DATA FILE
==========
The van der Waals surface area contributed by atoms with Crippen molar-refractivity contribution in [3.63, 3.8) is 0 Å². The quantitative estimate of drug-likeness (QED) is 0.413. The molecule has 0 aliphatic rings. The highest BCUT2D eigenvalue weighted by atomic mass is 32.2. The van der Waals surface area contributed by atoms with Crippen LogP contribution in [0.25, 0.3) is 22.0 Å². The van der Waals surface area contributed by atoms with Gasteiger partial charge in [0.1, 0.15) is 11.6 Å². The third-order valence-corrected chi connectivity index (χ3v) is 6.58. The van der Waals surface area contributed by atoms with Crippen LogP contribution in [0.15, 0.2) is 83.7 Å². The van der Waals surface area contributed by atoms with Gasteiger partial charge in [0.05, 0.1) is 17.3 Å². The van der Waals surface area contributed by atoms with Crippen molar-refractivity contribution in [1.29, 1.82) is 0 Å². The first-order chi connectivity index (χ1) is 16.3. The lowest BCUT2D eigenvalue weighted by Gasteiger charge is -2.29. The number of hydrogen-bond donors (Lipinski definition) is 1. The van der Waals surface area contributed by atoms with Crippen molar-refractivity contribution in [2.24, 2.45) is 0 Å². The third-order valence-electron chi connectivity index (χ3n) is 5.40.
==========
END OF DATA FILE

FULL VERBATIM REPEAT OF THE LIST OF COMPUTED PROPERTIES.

The van der Waals surface area contributed by atoms with Crippen molar-refractivity contribution in [3.63, 3.8) is 0 Å². The quantitative estimate of drug-likeness (QED) is 0.413. The molecule has 0 aliphatic rings. The highest BCUT2D eigenvalue weighted by atomic mass is 32.2. The van der Waals surface area contributed by atoms with Crippen LogP contribution in [0.25, 0.3) is 22.0 Å². The van der Waals surface area contributed by atoms with Gasteiger partial charge in [0.1, 0.15) is 11.6 Å². The third-order valence-corrected chi connectivity index (χ3v) is 6.58. The van der Waals surface area contributed by atoms with Crippen LogP contribution in [0.15, 0.2) is 83.7 Å². The van der Waals surface area contributed by atoms with Gasteiger partial charge in [0.05, 0.1) is 17.3 Å². The van der Waals surface area contributed by atoms with Crippen molar-refractivity contribution in [1.29, 1.82) is 0 Å². The first-order chi connectivity index (χ1) is 16.3. The lowest BCUT2D eigenvalue weighted by Gasteiger charge is -2.29. The number of hydrogen-bond donors (Lipinski definition) is 1. The van der Waals surface area contributed by atoms with Crippen molar-refractivity contribution in [2.24, 2.45) is 0 Å². The third-order valence-electron chi connectivity index (χ3n) is 5.40.